We all know that when there is a bank error in their favor, you have a certain window of time to dispute the error and get it resolved. But what about errors in your favor? How long should you wait, before dismissing the liability?
I ordered a gift card from a popular national retailer. They shipped it to me, then then shipped it again. And since I had multiple orders in process at the time, I’d spent both before realizing one was a duplicate. I fully expected either an additional charge to my credit card or a “bill” in the mail, but 2.5 years later I’m still waiting.
I recently had fraud issues with a credit card. But after reporting it and getting the card reissued, a pending in-person store charge (that I confirmed multiple times was not included in the fraud report) literally disappeared. I’ve waited patiently for the charge to eventually post, or for the store to flip out over a large purchase being “disputed” (I even reached out to warn them of the possibility). But 2 months later and it’s still vanished.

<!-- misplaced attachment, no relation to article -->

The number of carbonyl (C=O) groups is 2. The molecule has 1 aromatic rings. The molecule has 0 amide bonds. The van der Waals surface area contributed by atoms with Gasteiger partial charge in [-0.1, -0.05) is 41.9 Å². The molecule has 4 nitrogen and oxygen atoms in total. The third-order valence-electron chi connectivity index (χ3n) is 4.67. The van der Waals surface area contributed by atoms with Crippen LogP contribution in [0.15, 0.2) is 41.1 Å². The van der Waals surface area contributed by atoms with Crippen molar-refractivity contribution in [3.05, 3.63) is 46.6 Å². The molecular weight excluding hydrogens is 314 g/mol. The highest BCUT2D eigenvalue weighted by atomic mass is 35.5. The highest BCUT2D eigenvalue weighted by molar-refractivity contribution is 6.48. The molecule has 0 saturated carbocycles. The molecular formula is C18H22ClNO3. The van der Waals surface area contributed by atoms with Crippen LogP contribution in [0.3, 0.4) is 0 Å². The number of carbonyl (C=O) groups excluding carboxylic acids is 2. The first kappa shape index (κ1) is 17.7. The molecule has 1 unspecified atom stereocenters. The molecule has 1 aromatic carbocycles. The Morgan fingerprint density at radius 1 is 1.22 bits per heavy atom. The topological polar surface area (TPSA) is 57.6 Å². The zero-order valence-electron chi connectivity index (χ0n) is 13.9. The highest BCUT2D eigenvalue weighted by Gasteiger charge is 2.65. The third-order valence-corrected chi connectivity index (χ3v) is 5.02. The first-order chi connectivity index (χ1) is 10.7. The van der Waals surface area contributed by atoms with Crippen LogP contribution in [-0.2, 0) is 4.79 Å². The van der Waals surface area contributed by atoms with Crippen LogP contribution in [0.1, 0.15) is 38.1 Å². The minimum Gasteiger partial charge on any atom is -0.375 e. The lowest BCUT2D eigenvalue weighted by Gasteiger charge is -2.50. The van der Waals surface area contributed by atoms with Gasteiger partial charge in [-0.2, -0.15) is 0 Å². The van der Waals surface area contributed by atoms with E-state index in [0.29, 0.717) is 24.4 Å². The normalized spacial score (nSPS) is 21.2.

One time, a now-defunct payment processor paid a bill twice. I have no clue if they sent it twice, or if the biller applied it twice. 3 years later, and I’m still waiting for the duplicate to be reversed.
In the days of green dot moneypaks, I had a load credited to a prepaid card twice. The duplicate was later reversed, but only after the card had been closed and the balance refunded. With a negative balance I kept waiting for them to come asking for the deficit, but 7 years later, still not a peep.
So how long do you wait before considering such errors to truly be “found money”? I fully intended to make good on each debt, thus I’ve continued to keep these funds available to cover any attempt to correct the mistakes. But how long is long enough?
We all know that if I were to proactively go to them with the money, it likely would not be booked in a way that resolves the initial error. So there’d still be the ongoing risk of them eventually fixing the error, and demanding the funds be paid back a second time. That’s the biggest reason I sit on such things; every time I try to ‘do the right thing’ proactively, it always ends up backfiring.